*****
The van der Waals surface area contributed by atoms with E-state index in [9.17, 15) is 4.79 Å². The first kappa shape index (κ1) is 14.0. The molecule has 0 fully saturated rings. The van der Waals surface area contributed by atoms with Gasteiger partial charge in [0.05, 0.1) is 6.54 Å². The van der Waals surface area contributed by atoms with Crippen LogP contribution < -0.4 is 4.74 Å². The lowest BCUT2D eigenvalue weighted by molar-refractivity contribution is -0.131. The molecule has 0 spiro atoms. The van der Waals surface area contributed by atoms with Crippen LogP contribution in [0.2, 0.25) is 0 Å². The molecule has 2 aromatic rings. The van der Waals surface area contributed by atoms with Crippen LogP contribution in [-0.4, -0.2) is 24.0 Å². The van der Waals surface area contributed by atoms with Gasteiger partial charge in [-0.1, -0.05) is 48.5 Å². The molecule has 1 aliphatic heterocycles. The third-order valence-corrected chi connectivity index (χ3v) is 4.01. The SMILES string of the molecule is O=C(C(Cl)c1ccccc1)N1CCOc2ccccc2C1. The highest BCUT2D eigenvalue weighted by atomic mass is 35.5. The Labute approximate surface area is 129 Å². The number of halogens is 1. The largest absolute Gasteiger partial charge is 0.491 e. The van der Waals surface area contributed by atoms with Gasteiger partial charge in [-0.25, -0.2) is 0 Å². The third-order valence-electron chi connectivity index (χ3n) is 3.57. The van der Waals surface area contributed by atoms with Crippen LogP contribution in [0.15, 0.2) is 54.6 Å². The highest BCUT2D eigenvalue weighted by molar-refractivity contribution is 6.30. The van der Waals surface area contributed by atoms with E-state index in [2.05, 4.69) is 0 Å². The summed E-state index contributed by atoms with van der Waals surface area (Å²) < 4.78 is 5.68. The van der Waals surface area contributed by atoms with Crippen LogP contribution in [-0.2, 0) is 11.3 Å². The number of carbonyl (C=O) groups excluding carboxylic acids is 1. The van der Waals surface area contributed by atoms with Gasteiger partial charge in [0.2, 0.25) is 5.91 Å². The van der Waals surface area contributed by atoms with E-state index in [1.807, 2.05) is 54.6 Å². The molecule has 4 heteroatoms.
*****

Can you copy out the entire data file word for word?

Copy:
The van der Waals surface area contributed by atoms with E-state index in [9.17, 15) is 4.79 Å². The first kappa shape index (κ1) is 14.0. The molecule has 0 fully saturated rings. The van der Waals surface area contributed by atoms with Gasteiger partial charge in [0.05, 0.1) is 6.54 Å². The van der Waals surface area contributed by atoms with Crippen LogP contribution < -0.4 is 4.74 Å². The lowest BCUT2D eigenvalue weighted by molar-refractivity contribution is -0.131. The molecule has 0 spiro atoms. The van der Waals surface area contributed by atoms with Crippen LogP contribution in [0.2, 0.25) is 0 Å². The molecule has 2 aromatic rings. The van der Waals surface area contributed by atoms with Crippen LogP contribution in [-0.4, -0.2) is 24.0 Å². The van der Waals surface area contributed by atoms with Gasteiger partial charge in [-0.1, -0.05) is 48.5 Å². The molecule has 1 aliphatic heterocycles. The third-order valence-corrected chi connectivity index (χ3v) is 4.01. The SMILES string of the molecule is O=C(C(Cl)c1ccccc1)N1CCOc2ccccc2C1. The highest BCUT2D eigenvalue weighted by atomic mass is 35.5. The Labute approximate surface area is 129 Å². The number of halogens is 1. The largest absolute Gasteiger partial charge is 0.491 e. The van der Waals surface area contributed by atoms with Gasteiger partial charge in [-0.25, -0.2) is 0 Å². The third-order valence-electron chi connectivity index (χ3n) is 3.57. The van der Waals surface area contributed by atoms with Crippen LogP contribution in [0.15, 0.2) is 54.6 Å². The highest BCUT2D eigenvalue weighted by molar-refractivity contribution is 6.30. The van der Waals surface area contributed by atoms with E-state index in [2.05, 4.69) is 0 Å². The summed E-state index contributed by atoms with van der Waals surface area (Å²) < 4.78 is 5.68. The van der Waals surface area contributed by atoms with Crippen LogP contribution in [-0.2, 0) is 11.3 Å². The number of carbonyl (C=O) groups excluding carboxylic acids is 1. The van der Waals surface area contributed by atoms with Gasteiger partial charge in [0.2, 0.25) is 5.91 Å². The van der Waals surface area contributed by atoms with E-state index in [1.807, 2.05) is 54.6 Å². The molecule has 4 heteroatoms.